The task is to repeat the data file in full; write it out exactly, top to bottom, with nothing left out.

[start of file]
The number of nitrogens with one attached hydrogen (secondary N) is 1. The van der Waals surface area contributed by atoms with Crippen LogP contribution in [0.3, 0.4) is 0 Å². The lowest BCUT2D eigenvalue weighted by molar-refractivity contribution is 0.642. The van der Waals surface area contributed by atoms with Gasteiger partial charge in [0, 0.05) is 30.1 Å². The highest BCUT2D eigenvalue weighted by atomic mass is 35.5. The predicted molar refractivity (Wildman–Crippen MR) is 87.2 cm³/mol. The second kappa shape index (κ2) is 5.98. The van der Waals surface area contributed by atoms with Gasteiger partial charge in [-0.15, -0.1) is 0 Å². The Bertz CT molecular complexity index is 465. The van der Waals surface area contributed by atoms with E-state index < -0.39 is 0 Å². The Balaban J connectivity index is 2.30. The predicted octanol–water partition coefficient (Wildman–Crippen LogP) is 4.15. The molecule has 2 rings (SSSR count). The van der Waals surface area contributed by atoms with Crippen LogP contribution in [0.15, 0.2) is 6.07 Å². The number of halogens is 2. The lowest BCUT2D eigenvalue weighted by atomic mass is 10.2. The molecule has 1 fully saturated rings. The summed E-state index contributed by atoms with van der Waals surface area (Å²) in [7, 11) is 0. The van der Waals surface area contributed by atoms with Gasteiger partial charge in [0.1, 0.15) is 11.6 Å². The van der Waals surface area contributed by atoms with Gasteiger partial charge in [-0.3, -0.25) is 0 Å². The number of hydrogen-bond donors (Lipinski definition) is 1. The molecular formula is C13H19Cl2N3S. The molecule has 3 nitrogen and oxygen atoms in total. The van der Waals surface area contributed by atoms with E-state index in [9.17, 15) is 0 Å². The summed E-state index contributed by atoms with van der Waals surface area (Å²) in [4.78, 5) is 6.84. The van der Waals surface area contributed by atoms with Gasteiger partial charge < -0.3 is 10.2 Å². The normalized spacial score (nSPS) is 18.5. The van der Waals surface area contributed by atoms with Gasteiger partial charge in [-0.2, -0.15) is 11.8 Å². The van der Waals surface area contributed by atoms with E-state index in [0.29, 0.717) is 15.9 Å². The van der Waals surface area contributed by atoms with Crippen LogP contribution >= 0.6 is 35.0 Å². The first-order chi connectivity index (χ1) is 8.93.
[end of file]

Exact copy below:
The number of nitrogens with one attached hydrogen (secondary N) is 1. The van der Waals surface area contributed by atoms with Crippen LogP contribution in [0.3, 0.4) is 0 Å². The lowest BCUT2D eigenvalue weighted by molar-refractivity contribution is 0.642. The van der Waals surface area contributed by atoms with Gasteiger partial charge in [0, 0.05) is 30.1 Å². The highest BCUT2D eigenvalue weighted by atomic mass is 35.5. The predicted molar refractivity (Wildman–Crippen MR) is 87.2 cm³/mol. The second kappa shape index (κ2) is 5.98. The van der Waals surface area contributed by atoms with Gasteiger partial charge in [-0.15, -0.1) is 0 Å². The Bertz CT molecular complexity index is 465. The van der Waals surface area contributed by atoms with E-state index < -0.39 is 0 Å². The Balaban J connectivity index is 2.30. The predicted octanol–water partition coefficient (Wildman–Crippen LogP) is 4.15. The molecule has 2 rings (SSSR count). The van der Waals surface area contributed by atoms with Crippen LogP contribution in [0.15, 0.2) is 6.07 Å². The number of halogens is 2. The lowest BCUT2D eigenvalue weighted by atomic mass is 10.2. The molecule has 1 fully saturated rings. The summed E-state index contributed by atoms with van der Waals surface area (Å²) in [7, 11) is 0. The van der Waals surface area contributed by atoms with Gasteiger partial charge in [0.1, 0.15) is 11.6 Å². The van der Waals surface area contributed by atoms with Gasteiger partial charge in [-0.3, -0.25) is 0 Å². The number of hydrogen-bond donors (Lipinski definition) is 1. The molecular formula is C13H19Cl2N3S. The molecule has 3 nitrogen and oxygen atoms in total. The van der Waals surface area contributed by atoms with E-state index in [9.17, 15) is 0 Å². The summed E-state index contributed by atoms with van der Waals surface area (Å²) in [4.78, 5) is 6.84. The van der Waals surface area contributed by atoms with Gasteiger partial charge < -0.3 is 10.2 Å². The normalized spacial score (nSPS) is 18.5. The van der Waals surface area contributed by atoms with Gasteiger partial charge in [-0.2, -0.15) is 11.8 Å². The van der Waals surface area contributed by atoms with E-state index in [0.29, 0.717) is 15.9 Å². The van der Waals surface area contributed by atoms with Crippen LogP contribution >= 0.6 is 35.0 Å². The first-order chi connectivity index (χ1) is 8.93.